Clearly, Luke has Jesus living in Nazareth and having to go to Bethlehem as a result of it being “his own city” (more on this later) and having to attend a census (more on this later, too!). Matthew, on the other hand, has this to say (Matthew 1-2):


Now the birth of Jesus Christ was as follows:

Now after Jesus was born in Bethlehem of Judea.



So, although there is no explicit explanation of where they lived, it is implied by the manner in which the account is given. However, the admission that they had not lived in Nazareth before comes in Matthew 3:21-23 after the family have lived in Egypt for what was probably a couple of years:


 So Joseph got up, took the Child and His mother, and came into the land of Israel. But when he heard that Archelaus was reigning over Judea in place of his father Herod, he was afraid to go there. Then after being warned by God in a dream, he left for the regions of Galilee, and came and lived in a city called Nazareth. This was to fulfil what was spoken through the prophets: “He shall be called a Nazarene.”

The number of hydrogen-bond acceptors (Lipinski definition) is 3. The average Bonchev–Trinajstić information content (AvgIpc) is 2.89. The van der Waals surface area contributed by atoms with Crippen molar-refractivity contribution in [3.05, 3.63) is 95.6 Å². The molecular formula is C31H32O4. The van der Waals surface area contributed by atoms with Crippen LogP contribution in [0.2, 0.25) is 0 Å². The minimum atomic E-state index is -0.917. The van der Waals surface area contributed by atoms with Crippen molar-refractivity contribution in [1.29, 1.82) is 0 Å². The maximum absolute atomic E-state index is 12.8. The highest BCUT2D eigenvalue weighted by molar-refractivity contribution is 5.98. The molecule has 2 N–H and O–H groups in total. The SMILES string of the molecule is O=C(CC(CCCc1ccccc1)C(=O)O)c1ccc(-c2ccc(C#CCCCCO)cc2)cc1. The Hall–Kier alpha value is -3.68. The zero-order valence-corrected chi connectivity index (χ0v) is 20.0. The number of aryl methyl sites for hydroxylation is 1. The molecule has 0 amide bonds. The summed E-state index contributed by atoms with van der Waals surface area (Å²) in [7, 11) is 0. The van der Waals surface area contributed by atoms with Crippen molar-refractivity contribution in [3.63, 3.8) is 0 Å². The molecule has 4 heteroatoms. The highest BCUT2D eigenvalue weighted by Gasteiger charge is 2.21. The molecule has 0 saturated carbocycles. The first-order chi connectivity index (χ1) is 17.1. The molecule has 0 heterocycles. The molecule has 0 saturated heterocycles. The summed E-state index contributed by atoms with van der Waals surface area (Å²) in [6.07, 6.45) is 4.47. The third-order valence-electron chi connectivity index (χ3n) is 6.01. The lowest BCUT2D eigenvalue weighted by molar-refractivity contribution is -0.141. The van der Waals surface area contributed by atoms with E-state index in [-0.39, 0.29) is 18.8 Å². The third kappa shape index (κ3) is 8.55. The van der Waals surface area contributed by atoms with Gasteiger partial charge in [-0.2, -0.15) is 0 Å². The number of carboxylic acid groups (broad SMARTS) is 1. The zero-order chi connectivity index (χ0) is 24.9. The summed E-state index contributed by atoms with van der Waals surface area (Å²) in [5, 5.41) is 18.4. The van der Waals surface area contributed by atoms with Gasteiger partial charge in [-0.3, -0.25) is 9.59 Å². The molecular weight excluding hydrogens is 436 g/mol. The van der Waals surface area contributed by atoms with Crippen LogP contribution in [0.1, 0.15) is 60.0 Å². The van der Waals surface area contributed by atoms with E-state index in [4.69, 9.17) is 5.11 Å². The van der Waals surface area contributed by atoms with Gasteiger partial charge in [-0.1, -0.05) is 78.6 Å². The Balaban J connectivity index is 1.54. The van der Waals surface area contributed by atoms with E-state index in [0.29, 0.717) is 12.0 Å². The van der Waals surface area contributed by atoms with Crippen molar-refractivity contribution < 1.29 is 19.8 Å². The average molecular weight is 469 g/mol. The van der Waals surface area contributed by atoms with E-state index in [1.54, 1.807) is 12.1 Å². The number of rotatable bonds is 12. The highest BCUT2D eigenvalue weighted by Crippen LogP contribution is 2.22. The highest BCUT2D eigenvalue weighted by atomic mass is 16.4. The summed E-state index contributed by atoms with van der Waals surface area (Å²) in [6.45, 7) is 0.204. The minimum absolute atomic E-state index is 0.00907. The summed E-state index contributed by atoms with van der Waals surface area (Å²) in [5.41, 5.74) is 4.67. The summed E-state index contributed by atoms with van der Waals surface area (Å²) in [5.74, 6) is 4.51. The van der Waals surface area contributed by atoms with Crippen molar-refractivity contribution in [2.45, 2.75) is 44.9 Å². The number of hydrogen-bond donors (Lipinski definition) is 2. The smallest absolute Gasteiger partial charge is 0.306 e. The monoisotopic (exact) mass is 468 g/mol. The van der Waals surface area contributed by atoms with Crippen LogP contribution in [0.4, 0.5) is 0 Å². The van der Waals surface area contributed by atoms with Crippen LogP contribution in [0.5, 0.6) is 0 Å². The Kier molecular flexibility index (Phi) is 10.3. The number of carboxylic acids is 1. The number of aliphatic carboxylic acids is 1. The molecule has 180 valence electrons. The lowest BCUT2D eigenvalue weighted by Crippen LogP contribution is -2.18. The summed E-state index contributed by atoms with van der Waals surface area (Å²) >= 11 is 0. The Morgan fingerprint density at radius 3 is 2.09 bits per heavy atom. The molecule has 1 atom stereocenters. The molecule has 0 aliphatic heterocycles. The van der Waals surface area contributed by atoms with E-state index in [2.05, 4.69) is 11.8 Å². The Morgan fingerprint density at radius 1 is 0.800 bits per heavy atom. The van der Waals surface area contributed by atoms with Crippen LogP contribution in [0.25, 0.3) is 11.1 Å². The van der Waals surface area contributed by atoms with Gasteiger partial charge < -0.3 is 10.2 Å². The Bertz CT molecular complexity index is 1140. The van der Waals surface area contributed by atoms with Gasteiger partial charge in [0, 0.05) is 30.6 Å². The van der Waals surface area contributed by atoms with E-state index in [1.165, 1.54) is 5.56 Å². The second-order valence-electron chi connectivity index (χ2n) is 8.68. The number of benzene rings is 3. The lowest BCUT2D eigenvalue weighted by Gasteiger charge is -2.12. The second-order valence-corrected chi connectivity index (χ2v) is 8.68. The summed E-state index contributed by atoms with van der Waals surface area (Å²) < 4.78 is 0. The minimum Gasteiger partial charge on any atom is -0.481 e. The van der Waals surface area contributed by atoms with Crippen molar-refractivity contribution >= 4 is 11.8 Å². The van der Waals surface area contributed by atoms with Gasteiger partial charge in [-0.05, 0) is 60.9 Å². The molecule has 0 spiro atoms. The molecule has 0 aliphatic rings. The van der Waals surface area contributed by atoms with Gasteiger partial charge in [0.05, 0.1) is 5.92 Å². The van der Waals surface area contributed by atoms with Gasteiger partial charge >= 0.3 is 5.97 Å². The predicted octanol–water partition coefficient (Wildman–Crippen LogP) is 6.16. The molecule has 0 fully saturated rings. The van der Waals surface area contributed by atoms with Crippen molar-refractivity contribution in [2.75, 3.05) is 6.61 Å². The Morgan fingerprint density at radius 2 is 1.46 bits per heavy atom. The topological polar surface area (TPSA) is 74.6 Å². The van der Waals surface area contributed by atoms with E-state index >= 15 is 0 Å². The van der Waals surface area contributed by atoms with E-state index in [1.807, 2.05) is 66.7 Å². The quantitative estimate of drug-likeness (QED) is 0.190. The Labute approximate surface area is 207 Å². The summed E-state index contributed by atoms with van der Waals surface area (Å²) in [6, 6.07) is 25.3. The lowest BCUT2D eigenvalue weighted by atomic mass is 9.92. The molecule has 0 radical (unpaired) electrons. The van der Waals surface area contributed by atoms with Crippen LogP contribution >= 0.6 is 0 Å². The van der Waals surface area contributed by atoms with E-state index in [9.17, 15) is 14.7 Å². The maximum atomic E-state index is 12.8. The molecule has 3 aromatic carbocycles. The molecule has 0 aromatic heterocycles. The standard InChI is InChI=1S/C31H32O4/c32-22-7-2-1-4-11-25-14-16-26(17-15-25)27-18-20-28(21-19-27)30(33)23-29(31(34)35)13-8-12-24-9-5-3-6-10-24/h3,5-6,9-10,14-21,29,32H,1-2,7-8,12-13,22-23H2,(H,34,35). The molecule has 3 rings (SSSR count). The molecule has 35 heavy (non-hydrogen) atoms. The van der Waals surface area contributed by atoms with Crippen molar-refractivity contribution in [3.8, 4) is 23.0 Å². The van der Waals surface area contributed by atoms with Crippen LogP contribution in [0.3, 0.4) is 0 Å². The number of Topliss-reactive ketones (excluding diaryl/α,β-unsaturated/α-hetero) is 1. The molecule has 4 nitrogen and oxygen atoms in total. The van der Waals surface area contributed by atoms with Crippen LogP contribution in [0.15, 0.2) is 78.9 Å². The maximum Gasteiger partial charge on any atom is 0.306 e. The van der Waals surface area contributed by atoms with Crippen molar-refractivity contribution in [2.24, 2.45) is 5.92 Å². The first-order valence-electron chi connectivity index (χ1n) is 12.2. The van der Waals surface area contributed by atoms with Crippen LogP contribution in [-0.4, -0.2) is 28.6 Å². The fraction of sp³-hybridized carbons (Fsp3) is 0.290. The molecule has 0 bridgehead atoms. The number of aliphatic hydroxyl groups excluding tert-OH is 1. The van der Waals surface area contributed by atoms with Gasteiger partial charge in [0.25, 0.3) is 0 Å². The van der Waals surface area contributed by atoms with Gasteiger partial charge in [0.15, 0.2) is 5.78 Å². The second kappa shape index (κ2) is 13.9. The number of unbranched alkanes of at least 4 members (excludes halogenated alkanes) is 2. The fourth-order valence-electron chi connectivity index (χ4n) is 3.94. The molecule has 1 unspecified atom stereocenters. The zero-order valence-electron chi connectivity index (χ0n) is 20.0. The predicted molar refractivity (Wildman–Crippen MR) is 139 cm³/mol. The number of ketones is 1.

This spells out a clear contradiction between Matthew and Luke – they could not agree on where Joseph and Mary lived before the birth. Both writers had to harmonise two points: that Jesus had to be born in Bethlehem, and that he had to live in Nazareth. And they both do this in completely different ways. Luke uses a census and a need to go to the town of one’s ancestors, whilst Matthew uses an escape to Egypt and the notion that Bethlehem was too dangerous to live in, and the need to fulfil the ‘Nazarene’ prophecy. This is one of those contradictions that, to me, is fairly terminal for the narratives as a whole. Such a fundamental difference, and such dichotomous mechanisms for getting Jesus from A to B, show at least one, and probably both, accounts to be indefensibly spurious. As Foster, (2007 p. 60) says: